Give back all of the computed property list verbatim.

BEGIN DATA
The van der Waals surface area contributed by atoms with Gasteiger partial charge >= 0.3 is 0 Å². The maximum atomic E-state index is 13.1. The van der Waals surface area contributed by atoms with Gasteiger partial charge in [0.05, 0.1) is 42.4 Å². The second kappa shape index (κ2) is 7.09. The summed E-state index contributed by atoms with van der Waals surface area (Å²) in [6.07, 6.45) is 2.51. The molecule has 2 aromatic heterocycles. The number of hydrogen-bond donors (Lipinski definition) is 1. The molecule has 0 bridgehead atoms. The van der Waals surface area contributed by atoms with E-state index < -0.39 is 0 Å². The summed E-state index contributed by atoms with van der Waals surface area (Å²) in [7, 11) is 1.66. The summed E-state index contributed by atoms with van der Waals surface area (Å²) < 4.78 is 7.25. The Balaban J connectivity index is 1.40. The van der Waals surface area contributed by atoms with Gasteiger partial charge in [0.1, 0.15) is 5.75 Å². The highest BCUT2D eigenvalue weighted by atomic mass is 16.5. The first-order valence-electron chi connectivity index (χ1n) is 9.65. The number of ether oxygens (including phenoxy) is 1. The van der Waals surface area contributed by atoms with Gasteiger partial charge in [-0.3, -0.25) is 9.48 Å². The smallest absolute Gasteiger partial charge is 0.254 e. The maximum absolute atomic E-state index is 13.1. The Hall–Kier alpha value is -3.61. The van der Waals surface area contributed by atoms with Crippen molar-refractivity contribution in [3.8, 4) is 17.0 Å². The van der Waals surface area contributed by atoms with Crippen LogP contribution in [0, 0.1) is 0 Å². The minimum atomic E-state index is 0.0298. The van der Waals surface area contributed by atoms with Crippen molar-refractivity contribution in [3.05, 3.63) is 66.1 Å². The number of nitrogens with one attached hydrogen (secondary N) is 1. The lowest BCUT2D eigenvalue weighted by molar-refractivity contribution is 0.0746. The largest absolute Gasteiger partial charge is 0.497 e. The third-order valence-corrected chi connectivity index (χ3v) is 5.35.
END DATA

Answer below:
The van der Waals surface area contributed by atoms with Gasteiger partial charge >= 0.3 is 0 Å². The maximum atomic E-state index is 13.1. The van der Waals surface area contributed by atoms with Gasteiger partial charge in [0.05, 0.1) is 42.4 Å². The second kappa shape index (κ2) is 7.09. The summed E-state index contributed by atoms with van der Waals surface area (Å²) in [6.07, 6.45) is 2.51. The molecule has 2 aromatic heterocycles. The number of hydrogen-bond donors (Lipinski definition) is 1. The molecule has 0 bridgehead atoms. The van der Waals surface area contributed by atoms with E-state index < -0.39 is 0 Å². The summed E-state index contributed by atoms with van der Waals surface area (Å²) in [7, 11) is 1.66. The summed E-state index contributed by atoms with van der Waals surface area (Å²) < 4.78 is 7.25. The Balaban J connectivity index is 1.40. The van der Waals surface area contributed by atoms with Gasteiger partial charge in [0.1, 0.15) is 5.75 Å². The highest BCUT2D eigenvalue weighted by atomic mass is 16.5. The first-order valence-electron chi connectivity index (χ1n) is 9.65. The number of ether oxygens (including phenoxy) is 1. The van der Waals surface area contributed by atoms with Gasteiger partial charge in [-0.3, -0.25) is 9.48 Å². The smallest absolute Gasteiger partial charge is 0.254 e. The maximum absolute atomic E-state index is 13.1. The Hall–Kier alpha value is -3.61. The van der Waals surface area contributed by atoms with Crippen molar-refractivity contribution in [3.8, 4) is 17.0 Å². The van der Waals surface area contributed by atoms with Crippen LogP contribution in [0, 0.1) is 0 Å². The minimum atomic E-state index is 0.0298. The van der Waals surface area contributed by atoms with Crippen molar-refractivity contribution in [3.05, 3.63) is 66.1 Å². The number of nitrogens with one attached hydrogen (secondary N) is 1. The lowest BCUT2D eigenvalue weighted by molar-refractivity contribution is 0.0746. The largest absolute Gasteiger partial charge is 0.497 e. The third-order valence-corrected chi connectivity index (χ3v) is 5.35.